Neither in the 19th, nor in the 20th century could Hungarian supreme jurisdiction function independently of political turbulence. Judges had to render decisions in matters of political nature, they were involved in procedures against party and state leaders of various convictions and the expected final decision of these cases was often suggested. This was the case before and after World War I and the revolutions and likewise before and after World War II. Supreme Court judges could not withdraw themselves from political cases, from the sanction following 1956 or later on from the so-called restitution procedures conducted in several waves. The administration of justice from 1945 which served the creation and protection of the Stalin-type regime is appropriately characterised by the three so-called cassation acts which provide for the annulment of any unlawful decision issued between 1948 and 1989 (regardless whether which court at which instance passed the unlawful decision). In 1934 the then president of the Curia, dr. Andor Juhász said: "As soon as a judge has to adjust his judgement to political and social trends, to the preference of the executive power or to that of any domineering contentious party instead of his own personal imperative, he ceases to be a judge." A decade later this ars poetica lost its validity for a long time. An example of the apocalypse could be the fate of the last president of the Curia who led the institution temporarily from 9 April 1945 and then became its president on 27 September until his retirement in January 1949. On 13 August 1954 the 76-year old dr. István Kerekess was arrested by state security officials and was released on 4 November. On 11 December 1954 in its final judgement the Municipal Court sentenced him to two year and three month long imprisonment as the accused of the case Fuddi Otmár and others. He was in prison from 1 September 1955 to 14 April 1956. On 22 April 1996, 33 years after his death the Municipal Court declared its unlawful decision void.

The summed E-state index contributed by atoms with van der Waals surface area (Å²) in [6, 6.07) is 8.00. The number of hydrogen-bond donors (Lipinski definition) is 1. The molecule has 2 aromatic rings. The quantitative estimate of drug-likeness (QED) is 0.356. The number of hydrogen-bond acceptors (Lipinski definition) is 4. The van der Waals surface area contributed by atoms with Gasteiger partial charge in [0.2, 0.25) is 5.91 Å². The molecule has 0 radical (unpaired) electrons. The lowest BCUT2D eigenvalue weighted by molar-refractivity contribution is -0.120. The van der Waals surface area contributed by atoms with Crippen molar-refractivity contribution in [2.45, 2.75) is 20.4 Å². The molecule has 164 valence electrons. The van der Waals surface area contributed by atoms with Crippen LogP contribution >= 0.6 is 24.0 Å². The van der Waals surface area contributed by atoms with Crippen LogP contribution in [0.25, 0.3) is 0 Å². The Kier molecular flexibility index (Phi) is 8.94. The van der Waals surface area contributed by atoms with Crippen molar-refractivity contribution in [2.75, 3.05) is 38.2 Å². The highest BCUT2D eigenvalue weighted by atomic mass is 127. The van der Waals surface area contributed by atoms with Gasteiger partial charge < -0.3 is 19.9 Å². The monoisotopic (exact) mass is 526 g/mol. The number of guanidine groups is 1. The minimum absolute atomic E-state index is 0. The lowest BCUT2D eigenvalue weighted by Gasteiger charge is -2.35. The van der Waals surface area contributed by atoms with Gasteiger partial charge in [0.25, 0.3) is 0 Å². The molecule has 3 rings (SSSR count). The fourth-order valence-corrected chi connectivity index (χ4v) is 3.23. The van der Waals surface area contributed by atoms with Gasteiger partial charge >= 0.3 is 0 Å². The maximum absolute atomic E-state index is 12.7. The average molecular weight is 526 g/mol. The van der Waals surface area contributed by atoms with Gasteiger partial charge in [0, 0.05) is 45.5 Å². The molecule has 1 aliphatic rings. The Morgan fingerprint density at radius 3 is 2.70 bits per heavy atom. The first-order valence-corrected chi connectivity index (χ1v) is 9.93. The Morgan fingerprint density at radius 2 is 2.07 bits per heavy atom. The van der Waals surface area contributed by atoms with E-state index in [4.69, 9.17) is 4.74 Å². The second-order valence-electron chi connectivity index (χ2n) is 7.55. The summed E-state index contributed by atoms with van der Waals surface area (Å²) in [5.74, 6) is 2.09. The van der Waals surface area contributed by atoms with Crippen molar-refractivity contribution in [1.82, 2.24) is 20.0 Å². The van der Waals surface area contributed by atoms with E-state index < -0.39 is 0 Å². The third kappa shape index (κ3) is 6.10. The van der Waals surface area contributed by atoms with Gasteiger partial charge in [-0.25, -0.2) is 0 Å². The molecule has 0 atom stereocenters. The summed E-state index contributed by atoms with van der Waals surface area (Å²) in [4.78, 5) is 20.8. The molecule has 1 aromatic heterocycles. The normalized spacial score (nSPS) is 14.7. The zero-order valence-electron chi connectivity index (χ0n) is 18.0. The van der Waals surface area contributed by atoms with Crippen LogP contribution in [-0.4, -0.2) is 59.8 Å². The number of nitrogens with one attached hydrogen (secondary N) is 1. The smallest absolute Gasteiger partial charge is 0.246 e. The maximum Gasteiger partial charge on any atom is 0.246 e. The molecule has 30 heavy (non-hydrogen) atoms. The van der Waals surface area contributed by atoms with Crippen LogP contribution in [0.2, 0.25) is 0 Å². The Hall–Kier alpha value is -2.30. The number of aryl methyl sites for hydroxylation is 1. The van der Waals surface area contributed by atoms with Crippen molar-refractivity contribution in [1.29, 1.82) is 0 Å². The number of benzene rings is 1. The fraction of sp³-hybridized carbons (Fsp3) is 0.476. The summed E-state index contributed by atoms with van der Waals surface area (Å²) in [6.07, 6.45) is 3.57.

In order to implement the Fundamental Law of Hungary, effective as of 1 January 2012, Act CLXI of 2011 on the organization and administration of the courts, as well as Act CLXII of 2011 on the status and remuneration of judges aim at the elimination of the problems mentioned above, moreover at striking a new path providing an up-to-date and efficient system of courts and judiciary.
The explanation of the act underlines that a new system shall be established as of 1 January 2012, where the administrative and the professional competences are clearly separated: the task of central administration of courts shall be performed by the President of the National Office for the Judiciary, while the President of the Curia shall solely be responsible for professional leadership. An important element of the system is the National Judicial Council (NJC), elected by judges and consisting exclusively of judges, which performs mainly control functions. The competences of the re-established Curia have significantly been widened. Its first President is Dr. Péter Darák, who holds office since 1 January, 2012.